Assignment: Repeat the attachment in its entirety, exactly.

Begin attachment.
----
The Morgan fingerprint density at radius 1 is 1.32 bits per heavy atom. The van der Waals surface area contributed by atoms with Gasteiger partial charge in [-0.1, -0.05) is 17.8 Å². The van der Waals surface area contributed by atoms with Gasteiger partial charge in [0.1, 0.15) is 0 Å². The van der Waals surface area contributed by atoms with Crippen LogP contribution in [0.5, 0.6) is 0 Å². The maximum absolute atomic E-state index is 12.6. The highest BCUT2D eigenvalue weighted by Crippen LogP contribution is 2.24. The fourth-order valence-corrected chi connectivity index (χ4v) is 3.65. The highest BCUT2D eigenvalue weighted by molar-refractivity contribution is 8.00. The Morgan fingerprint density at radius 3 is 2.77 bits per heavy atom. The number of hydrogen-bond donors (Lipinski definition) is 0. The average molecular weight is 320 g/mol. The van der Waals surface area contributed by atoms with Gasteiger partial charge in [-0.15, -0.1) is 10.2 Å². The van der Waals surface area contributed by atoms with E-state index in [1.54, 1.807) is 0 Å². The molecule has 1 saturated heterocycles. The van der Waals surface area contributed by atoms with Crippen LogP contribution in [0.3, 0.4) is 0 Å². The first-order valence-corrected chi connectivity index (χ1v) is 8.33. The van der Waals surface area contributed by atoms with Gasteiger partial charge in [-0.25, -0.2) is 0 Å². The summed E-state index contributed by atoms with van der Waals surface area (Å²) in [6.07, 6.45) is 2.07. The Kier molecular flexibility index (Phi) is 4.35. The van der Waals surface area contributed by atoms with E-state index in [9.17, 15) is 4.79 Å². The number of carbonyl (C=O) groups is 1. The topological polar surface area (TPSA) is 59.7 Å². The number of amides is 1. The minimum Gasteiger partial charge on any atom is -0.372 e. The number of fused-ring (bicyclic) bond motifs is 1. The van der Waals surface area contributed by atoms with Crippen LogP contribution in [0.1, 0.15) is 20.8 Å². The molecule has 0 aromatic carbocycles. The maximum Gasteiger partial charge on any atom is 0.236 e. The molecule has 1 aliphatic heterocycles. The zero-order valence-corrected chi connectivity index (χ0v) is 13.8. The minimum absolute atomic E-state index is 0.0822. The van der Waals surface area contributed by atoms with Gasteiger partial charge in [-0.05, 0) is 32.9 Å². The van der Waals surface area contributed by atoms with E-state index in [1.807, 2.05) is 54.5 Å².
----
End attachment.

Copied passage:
The Morgan fingerprint density at radius 1 is 1.32 bits per heavy atom. The van der Waals surface area contributed by atoms with Gasteiger partial charge in [-0.1, -0.05) is 17.8 Å². The van der Waals surface area contributed by atoms with Gasteiger partial charge in [0.1, 0.15) is 0 Å². The van der Waals surface area contributed by atoms with Crippen LogP contribution in [0.5, 0.6) is 0 Å². The maximum absolute atomic E-state index is 12.6. The highest BCUT2D eigenvalue weighted by Crippen LogP contribution is 2.24. The fourth-order valence-corrected chi connectivity index (χ4v) is 3.65. The highest BCUT2D eigenvalue weighted by molar-refractivity contribution is 8.00. The Morgan fingerprint density at radius 3 is 2.77 bits per heavy atom. The number of hydrogen-bond donors (Lipinski definition) is 0. The average molecular weight is 320 g/mol. The van der Waals surface area contributed by atoms with Gasteiger partial charge in [-0.15, -0.1) is 10.2 Å². The van der Waals surface area contributed by atoms with E-state index in [1.54, 1.807) is 0 Å². The molecule has 1 saturated heterocycles. The van der Waals surface area contributed by atoms with Crippen LogP contribution in [0.3, 0.4) is 0 Å². The first-order valence-corrected chi connectivity index (χ1v) is 8.33. The van der Waals surface area contributed by atoms with Gasteiger partial charge in [-0.25, -0.2) is 0 Å². The summed E-state index contributed by atoms with van der Waals surface area (Å²) in [6.07, 6.45) is 2.07. The Kier molecular flexibility index (Phi) is 4.35. The van der Waals surface area contributed by atoms with E-state index in [9.17, 15) is 4.79 Å². The number of carbonyl (C=O) groups is 1. The topological polar surface area (TPSA) is 59.7 Å². The number of amides is 1. The minimum Gasteiger partial charge on any atom is -0.372 e. The number of fused-ring (bicyclic) bond motifs is 1. The van der Waals surface area contributed by atoms with Crippen LogP contribution in [0.1, 0.15) is 20.8 Å². The molecule has 0 aromatic carbocycles. The maximum Gasteiger partial charge on any atom is 0.236 e. The molecule has 1 aliphatic heterocycles. The zero-order valence-corrected chi connectivity index (χ0v) is 13.8. The minimum absolute atomic E-state index is 0.0822. The van der Waals surface area contributed by atoms with Gasteiger partial charge in [-0.05, 0) is 32.9 Å². The van der Waals surface area contributed by atoms with E-state index in [1.807, 2.05) is 54.5 Å².